Using Powershell to run a script to output a script

  • dan-572483

    SSCoach

    Points: 15865

    I am building a SQL Agent job to automate refreshing a nonproduction database from a backup of Production.  One of the steps in this process is to run a vendor-supplied script that reads environment-specific configuration values and creates an update script that is run after the database restore to set these values to the nonproduction values.  When running this manually in SSMS, I copy the results to a new window, save as an SQL file and it works great.

    But how do I automate this so I have a saved script to run after the restore?  The approach I've taken is to put a Powershell step in the agent job to run an invoke-SqlCmd command to run the script and save the output.   However, using Out-file just puts the Results Tab into the file, and "The command completed successfully" doesn't do me any good.

    After searching on Google, I found the following syntax, which appears to work:

    invoke-SqlCmd -InputFile "G:\filepath\ScriptOutEnvironmentVariables.sql" -ServerInstance MyInstance -Database MyDatabase -Verbose 4> "C:\temp\outputscript.sql"

    This appears to create a sql file I can run in the step following the database restore.  But we have another issue.

    When Powershell creates the update script, it inserts carriage returns on each line after a blank space after about 100 characters.  When it does this between  keywords in commands there's no problems, but I'm getting one inside a filepath that is being the command.   So

    UPDATE ConfigTable SET ConfigValue = 'D:\Program Files\ApplicationName\Application Folder\temp' where ConfigTableID = 123

    becomes

    UPDATE ConfigTable SET ConfigValue = 'D:\Program Files\ApplicationName\Application <carriage return>
    Folder\temp' where ConfigTableID = 123

    The carriage control characters are written into the path value in the database, which causes the application to throw errors.

    Oddly when I run the same Powershell command on my workstation, the carriage returns are father out on the line, and the problem update command is correct. This makes me think this is due to some OS or Powershell config setting I'm not aware of.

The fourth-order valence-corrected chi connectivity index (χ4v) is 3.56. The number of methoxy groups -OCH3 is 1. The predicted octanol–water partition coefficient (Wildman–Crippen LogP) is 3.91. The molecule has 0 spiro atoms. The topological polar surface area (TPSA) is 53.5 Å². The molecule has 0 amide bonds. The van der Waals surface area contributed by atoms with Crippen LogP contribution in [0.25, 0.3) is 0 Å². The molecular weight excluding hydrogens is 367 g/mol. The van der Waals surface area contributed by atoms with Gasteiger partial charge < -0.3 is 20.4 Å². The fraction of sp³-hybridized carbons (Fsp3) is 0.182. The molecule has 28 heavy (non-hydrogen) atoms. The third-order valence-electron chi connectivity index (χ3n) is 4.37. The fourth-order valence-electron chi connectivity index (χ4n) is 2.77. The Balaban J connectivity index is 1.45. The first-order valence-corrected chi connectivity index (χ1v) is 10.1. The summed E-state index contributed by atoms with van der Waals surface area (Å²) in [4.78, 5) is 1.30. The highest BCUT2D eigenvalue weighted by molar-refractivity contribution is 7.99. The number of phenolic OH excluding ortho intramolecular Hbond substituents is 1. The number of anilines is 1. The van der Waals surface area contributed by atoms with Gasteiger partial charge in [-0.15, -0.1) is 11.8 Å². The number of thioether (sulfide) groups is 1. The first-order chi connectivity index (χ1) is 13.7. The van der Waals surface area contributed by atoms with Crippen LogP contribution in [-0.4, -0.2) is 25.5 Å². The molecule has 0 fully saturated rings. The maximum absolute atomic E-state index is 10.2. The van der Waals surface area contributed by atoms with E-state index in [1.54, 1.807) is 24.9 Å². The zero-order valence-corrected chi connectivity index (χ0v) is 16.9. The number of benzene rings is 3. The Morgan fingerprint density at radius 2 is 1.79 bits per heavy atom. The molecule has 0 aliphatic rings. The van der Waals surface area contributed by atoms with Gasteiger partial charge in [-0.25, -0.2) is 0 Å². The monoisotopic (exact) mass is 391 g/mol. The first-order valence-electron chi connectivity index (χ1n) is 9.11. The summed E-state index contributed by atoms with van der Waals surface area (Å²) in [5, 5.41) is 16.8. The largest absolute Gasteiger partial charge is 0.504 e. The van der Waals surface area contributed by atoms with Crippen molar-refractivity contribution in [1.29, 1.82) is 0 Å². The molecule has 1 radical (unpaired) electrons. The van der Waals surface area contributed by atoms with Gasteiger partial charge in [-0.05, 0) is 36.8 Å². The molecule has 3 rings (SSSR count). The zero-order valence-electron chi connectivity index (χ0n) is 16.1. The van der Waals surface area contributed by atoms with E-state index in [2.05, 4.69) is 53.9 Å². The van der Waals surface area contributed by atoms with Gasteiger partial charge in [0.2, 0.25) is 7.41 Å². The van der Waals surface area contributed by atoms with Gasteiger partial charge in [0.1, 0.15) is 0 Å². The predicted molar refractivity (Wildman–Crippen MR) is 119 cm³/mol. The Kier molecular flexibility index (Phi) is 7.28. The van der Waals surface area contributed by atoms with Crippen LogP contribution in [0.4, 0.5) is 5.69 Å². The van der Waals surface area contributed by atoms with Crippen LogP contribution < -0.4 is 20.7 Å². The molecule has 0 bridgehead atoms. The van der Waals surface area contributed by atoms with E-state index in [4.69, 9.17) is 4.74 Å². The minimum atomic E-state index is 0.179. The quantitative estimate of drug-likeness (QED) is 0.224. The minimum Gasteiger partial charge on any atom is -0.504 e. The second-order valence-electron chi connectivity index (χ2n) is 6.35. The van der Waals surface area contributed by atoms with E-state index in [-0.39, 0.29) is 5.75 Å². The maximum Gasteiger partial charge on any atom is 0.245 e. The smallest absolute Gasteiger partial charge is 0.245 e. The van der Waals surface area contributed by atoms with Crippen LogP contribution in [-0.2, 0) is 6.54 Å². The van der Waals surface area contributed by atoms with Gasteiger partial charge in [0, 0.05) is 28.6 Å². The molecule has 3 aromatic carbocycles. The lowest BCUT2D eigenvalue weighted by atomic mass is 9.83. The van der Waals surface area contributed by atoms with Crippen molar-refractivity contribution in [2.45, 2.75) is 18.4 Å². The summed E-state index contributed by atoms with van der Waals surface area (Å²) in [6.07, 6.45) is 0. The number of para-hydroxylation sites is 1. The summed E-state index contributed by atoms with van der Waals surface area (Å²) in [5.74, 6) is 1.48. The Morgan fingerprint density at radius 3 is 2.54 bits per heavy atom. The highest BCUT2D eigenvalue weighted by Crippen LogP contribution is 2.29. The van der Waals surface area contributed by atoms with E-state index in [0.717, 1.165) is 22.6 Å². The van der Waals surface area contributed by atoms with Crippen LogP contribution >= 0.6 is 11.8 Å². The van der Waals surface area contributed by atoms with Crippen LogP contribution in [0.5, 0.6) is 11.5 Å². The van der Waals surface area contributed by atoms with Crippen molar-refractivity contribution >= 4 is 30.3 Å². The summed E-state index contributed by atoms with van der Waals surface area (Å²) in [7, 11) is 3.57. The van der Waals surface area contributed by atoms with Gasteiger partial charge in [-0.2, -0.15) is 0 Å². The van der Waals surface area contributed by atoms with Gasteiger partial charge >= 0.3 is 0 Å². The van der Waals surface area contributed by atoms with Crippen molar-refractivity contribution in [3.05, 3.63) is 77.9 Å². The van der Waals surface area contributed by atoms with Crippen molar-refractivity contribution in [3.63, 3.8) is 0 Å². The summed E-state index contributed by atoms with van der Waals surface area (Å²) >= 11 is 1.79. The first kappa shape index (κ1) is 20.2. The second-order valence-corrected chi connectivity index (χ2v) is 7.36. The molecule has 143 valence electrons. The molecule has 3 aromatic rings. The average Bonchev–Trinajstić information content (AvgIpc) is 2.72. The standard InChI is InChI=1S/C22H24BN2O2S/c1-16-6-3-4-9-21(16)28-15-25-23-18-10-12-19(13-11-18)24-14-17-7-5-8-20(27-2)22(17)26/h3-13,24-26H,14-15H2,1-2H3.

Any ideas?

     

    • This topic was modified 3 months ago by  dan-572483.
  • John Mitchell-245523

    SSC Guru

    Points: 148769

    I'm sure there's a PowerShell command that will remove carriage return characters from a string.  Failing that, you can do it in T-SQL with STUFF or REPLACE.

    John

  • Lowell

    SSC Guru

    Points: 323459

    Dan, rather than use the >  redirect, I've been using | Out-File with the Append parameter, and it works flawlessly for me: i return info messages, data sets etc, dividers, notes and even error messages with my scripts;

    In my case, I am executing all SQL scripts in a folder, but the parameters might help, si I am including the whole example:

    ###################################################################################################
    ## Loop through each file in current folder, and also each sub folder
    ###################################################################################################
    #$SQLServer = $env:COMPUTERNAME ##the local machine / default MSSQLSERVER?
    #$SQLServer = '(LocalDB)\WIN-05LQX24A-Prod'
    $SQLServer = 'StormNuc'
    $SQLDatabase = "master"
    $BasePath ="D:\Data\StandardTakeOver\AutomatedInstall"

    $LogPath = [System.IO.Path]::Combine($BasePath,"SQLScriptLogs_" + (Get-Date).ToString("yyyy-MM-dd") + ".txt")
    #$LogPath = [System.IO.Path]::Combine($BasePath,"ScriptResults.txt")
    Clear-Host
    if($SQLServer -ne '' -and [System.IO.Directory]::Exists($BasePath))
    {
    ###################################################################################################
    ## any files in current folder?
    ###################################################################################################
    $AllSQLFiles = [System.IO.Directory]::GetFiles($BasePath,'*.sql') | Sort-Object
    foreach($sqlfile in $AllSQLFiles)
    {
    try
    {
    $StagingFileName = "--Begin " + [System.IO.Path]::GetFileName($sqlfile)
    Write-Host $StagingFileName -ForegroundColor Green
    Out-File -LiteralPath $LogPath -InputObject $StagingFileName -Append -Encoding ASCII -Width 99999
    Invoke-SqlCmd -InputFile $sqlfile -ServerInstance $SQLServer -Database $SQLDatabase -Querytimeout 600 | Out-File -LiteralPath $LogPath -Append -Encoding ASCII -Width 99999
    $StagingFileName = "--End " + [System.IO.Path]::GetFileName($sqlfile)
    Out-File -LiteralPath $LogPath -InputObject $StagingFileName -Append -Encoding ASCII -Width 99999

    }
    catch
    {
    $ErrorMessage = $_.Exception.Message
    $FailedItem = $_.Exception.ItemName
    $StagingFileName = "--Error " + [System.IO.Path]::GetFileName($sqlfile)
    Out-File -LiteralPath $LogPath -InputObject $FailedItem -Append -Encoding ASCII -Width 99999
    Out-File -LiteralPath $LogPath -InputObject $ErrorMessage -Append -Encoding ASCII -Width 99999
    Out-File -LiteralPath $LogPath -InputObject $StagingFileName -Append -Encoding ASCII -Width 99999
    }

    }

    • This reply was modified 3 months ago by  Lowell.

    Lowell


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